The client wanted a cabin for the whole family, but at the same time it needed to be divisible in some way. The solution was a cluster of three structures, which can be used individually. Each of the buildings is defined as a clarified geometric volume, organized around the outdoor area that binds them together as one unit. Toward the northeast, a hill borders and defines the site, together with the view in the opposite direction. The spatial interaction between landscape and the structure creates a beneficial microclimate. This is reflected by the structures’ southwest orientation, where the gable end is glazed. In the other directions the buildings appear more closed.
The Micro Cluster Cabins are located in at the mouth of the Oslo fjord in the region of Vestfold in Norway. A cluster of pitched-roof volumes sit at the edge of an idyllic meadow in a large clearing. The surrounding woods and a characteristic hill of naked rocks define the site, just a short walk from the sea.
This project was designed for a client who wanted a holiday home for the whole family, while it at the same time was divisible somehow. That way, they could spend their time together but also enjoy the intimacy that each of these parts separately provides. The solution was a cluster of three structures, which can be used individually.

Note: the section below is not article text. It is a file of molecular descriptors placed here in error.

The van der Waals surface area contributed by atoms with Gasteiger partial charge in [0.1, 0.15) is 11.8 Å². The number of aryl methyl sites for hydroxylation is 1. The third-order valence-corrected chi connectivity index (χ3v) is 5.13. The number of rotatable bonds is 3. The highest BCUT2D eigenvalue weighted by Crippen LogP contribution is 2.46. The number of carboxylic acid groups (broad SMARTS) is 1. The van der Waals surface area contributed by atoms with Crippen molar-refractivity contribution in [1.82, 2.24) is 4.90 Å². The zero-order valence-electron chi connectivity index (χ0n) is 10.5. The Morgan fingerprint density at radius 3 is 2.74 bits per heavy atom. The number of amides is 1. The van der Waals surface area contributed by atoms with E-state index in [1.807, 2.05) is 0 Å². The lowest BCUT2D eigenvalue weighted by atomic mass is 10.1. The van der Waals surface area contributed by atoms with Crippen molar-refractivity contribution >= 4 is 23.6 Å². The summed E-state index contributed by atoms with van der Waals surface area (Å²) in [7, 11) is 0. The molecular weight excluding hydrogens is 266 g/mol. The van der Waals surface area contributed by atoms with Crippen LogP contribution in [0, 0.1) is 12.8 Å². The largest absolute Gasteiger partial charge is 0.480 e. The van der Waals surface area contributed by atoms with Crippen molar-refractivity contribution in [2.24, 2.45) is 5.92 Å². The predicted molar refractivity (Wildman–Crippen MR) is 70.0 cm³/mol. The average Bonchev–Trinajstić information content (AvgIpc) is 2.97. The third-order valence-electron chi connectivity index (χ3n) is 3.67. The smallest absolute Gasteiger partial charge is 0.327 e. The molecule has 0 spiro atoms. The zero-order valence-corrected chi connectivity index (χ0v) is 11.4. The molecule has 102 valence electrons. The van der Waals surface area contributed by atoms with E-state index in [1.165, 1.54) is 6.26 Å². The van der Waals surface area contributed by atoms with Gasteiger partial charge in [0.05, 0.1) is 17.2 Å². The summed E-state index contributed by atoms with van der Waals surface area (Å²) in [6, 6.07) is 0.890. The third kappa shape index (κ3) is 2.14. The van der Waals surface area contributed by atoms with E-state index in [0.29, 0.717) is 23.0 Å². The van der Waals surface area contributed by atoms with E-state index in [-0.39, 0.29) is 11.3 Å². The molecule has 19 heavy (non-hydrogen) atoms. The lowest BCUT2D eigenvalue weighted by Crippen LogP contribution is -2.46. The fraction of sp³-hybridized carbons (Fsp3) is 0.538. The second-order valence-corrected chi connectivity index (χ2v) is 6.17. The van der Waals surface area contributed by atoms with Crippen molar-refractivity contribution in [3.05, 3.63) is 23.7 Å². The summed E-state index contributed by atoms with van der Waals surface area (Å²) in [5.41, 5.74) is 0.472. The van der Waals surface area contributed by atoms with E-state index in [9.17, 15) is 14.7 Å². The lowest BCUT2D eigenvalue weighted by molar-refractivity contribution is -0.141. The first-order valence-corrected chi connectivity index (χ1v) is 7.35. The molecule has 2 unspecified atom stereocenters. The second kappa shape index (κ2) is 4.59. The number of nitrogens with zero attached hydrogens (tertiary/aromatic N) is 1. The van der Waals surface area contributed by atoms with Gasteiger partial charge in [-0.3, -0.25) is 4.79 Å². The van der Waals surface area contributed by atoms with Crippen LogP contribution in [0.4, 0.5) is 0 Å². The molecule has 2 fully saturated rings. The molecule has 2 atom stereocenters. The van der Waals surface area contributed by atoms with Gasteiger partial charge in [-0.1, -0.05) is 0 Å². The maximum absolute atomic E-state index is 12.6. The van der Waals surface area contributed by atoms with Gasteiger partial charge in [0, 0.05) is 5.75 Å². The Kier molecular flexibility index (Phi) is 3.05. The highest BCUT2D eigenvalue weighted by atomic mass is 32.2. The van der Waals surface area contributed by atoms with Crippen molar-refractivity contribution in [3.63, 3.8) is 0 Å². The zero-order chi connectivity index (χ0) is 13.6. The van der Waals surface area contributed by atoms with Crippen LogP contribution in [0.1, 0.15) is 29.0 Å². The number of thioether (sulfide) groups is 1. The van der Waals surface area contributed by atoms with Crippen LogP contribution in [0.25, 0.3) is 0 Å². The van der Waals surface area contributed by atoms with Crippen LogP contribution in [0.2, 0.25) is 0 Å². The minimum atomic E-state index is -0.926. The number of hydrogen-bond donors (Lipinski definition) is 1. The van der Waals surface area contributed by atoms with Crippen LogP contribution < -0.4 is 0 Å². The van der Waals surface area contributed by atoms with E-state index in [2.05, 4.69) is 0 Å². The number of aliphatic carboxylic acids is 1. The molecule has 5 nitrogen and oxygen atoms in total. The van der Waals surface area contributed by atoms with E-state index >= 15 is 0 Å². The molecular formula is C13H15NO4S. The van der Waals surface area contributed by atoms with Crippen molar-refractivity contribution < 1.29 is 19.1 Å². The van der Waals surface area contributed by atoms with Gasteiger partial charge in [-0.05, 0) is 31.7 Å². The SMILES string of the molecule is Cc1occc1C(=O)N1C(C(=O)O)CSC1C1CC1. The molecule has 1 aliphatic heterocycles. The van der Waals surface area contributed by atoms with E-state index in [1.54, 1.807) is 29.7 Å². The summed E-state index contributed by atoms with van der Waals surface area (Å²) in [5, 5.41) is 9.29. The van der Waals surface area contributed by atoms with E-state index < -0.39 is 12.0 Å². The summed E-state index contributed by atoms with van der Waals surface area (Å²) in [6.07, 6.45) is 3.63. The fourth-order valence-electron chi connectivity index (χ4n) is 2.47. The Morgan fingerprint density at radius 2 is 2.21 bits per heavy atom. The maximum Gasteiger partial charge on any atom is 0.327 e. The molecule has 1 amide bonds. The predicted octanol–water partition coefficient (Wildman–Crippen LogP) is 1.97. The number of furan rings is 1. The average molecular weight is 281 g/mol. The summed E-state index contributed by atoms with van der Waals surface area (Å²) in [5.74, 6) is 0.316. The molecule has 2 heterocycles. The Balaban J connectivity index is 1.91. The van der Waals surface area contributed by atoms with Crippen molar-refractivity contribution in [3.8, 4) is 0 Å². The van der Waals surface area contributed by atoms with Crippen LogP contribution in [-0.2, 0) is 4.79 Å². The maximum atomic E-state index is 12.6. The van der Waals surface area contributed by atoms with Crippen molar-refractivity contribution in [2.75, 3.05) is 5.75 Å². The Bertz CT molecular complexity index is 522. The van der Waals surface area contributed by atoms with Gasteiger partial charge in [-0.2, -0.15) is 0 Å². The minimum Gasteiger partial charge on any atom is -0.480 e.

Each of the buildings is defined as a clarified geometric volume, organized around the outdoor area that binds them together as a whole. All of the three structures are southwest orientated and the middle unit has its gable end fully glazed, opening the building to its surroundings. In the other directions the buildings appear more closed, providing privacy from the neighbours and access roads.
The cluster of structures is backed up against a steep and rocky hill creating an exciting spatial interaction between landscape and the three cabins. The rock mass also creates a beneficial microclimate in the outdoor area between each unit: during the day the sun hits the dark rocks and this heat is gradually released to the environment.
Wood provides a homogeneous cladding for the three structures, both inside and outside. The pre-weathered pine heartwood provides a natural appearance and contrasts with the glazed opening emphasizing the difference between closing walls. At the same time, the cladding blends in with the environment, keeping the essence and authenticity of the site.Location: Herfell, Vestfold, Norway
Architect: Reiulf Ramstad Arkitekter
Program: Cabin for a multigenerational family
Size / value: 70 m2
Commission type: Direct commission (2010)
Status: Completed (2014)
Photo Credits: Reiulf Ramstad Arkitekter